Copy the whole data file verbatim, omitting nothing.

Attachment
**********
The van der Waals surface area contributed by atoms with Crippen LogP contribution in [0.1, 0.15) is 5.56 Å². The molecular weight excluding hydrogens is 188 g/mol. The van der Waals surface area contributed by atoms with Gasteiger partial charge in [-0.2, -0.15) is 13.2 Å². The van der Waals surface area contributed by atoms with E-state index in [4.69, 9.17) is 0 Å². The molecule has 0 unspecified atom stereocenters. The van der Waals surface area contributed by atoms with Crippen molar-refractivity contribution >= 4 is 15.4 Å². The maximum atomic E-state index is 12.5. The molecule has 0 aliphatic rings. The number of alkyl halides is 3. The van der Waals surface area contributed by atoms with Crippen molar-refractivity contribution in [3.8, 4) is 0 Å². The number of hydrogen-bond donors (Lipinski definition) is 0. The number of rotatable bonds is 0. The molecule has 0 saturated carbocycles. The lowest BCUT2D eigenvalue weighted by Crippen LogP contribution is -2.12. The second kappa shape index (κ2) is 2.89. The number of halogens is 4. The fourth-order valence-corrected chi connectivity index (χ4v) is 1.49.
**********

The van der Waals surface area contributed by atoms with Crippen LogP contribution in [0.1, 0.15) is 5.56 Å². The molecular weight excluding hydrogens is 188 g/mol. The van der Waals surface area contributed by atoms with Gasteiger partial charge in [-0.2, -0.15) is 13.2 Å². The van der Waals surface area contributed by atoms with E-state index in [4.69, 9.17) is 0 Å². The molecule has 0 unspecified atom stereocenters. The van der Waals surface area contributed by atoms with Crippen molar-refractivity contribution >= 4 is 15.4 Å². The maximum atomic E-state index is 12.5. The molecule has 0 aliphatic rings. The number of alkyl halides is 3. The van der Waals surface area contributed by atoms with Crippen molar-refractivity contribution in [3.8, 4) is 0 Å². The number of hydrogen-bond donors (Lipinski definition) is 0. The number of rotatable bonds is 0. The molecule has 0 saturated carbocycles. The lowest BCUT2D eigenvalue weighted by Crippen LogP contribution is -2.12. The second kappa shape index (κ2) is 2.89. The number of halogens is 4. The fourth-order valence-corrected chi connectivity index (χ4v) is 1.49.